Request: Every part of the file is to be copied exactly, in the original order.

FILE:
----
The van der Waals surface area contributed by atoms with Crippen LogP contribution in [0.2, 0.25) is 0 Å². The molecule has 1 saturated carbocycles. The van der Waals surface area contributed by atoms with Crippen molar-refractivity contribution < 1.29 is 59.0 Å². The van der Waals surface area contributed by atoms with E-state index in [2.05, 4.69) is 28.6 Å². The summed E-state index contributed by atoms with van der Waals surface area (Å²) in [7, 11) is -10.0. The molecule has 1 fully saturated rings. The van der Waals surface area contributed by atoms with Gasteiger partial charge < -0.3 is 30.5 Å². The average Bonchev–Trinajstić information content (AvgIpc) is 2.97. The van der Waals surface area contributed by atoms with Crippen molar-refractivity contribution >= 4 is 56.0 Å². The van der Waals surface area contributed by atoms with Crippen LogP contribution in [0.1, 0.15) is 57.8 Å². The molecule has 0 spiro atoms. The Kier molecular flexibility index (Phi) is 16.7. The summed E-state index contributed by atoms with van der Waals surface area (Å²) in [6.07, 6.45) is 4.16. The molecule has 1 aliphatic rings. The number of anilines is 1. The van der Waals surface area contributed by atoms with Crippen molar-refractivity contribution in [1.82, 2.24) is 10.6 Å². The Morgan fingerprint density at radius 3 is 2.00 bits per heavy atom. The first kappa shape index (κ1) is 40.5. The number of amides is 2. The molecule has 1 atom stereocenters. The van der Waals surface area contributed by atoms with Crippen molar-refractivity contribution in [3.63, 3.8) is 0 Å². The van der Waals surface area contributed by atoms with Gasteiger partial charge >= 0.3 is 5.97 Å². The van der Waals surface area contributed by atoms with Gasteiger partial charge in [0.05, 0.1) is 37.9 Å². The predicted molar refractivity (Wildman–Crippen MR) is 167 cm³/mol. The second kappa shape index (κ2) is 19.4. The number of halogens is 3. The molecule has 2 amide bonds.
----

The van der Waals surface area contributed by atoms with Crippen LogP contribution in [0.2, 0.25) is 0 Å². The molecule has 1 saturated carbocycles. The van der Waals surface area contributed by atoms with Crippen molar-refractivity contribution < 1.29 is 59.0 Å². The van der Waals surface area contributed by atoms with E-state index in [2.05, 4.69) is 28.6 Å². The summed E-state index contributed by atoms with van der Waals surface area (Å²) in [7, 11) is -10.0. The molecule has 1 fully saturated rings. The van der Waals surface area contributed by atoms with Gasteiger partial charge < -0.3 is 30.5 Å². The average Bonchev–Trinajstić information content (AvgIpc) is 2.97. The van der Waals surface area contributed by atoms with Crippen molar-refractivity contribution >= 4 is 56.0 Å². The van der Waals surface area contributed by atoms with Crippen LogP contribution in [0.1, 0.15) is 57.8 Å². The molecule has 0 spiro atoms. The Kier molecular flexibility index (Phi) is 16.7. The summed E-state index contributed by atoms with van der Waals surface area (Å²) in [6.07, 6.45) is 4.16. The molecule has 1 aliphatic rings. The number of anilines is 1. The van der Waals surface area contributed by atoms with Crippen molar-refractivity contribution in [1.82, 2.24) is 10.6 Å². The Morgan fingerprint density at radius 3 is 2.00 bits per heavy atom. The first kappa shape index (κ1) is 40.5. The number of amides is 2. The molecule has 1 atom stereocenters. The van der Waals surface area contributed by atoms with Crippen molar-refractivity contribution in [3.63, 3.8) is 0 Å². The van der Waals surface area contributed by atoms with Gasteiger partial charge >= 0.3 is 5.97 Å². The van der Waals surface area contributed by atoms with Gasteiger partial charge in [0.05, 0.1) is 37.9 Å². The predicted molar refractivity (Wildman–Crippen MR) is 167 cm³/mol. The second kappa shape index (κ2) is 19.4. The number of halogens is 3. The molecule has 2 amide bonds.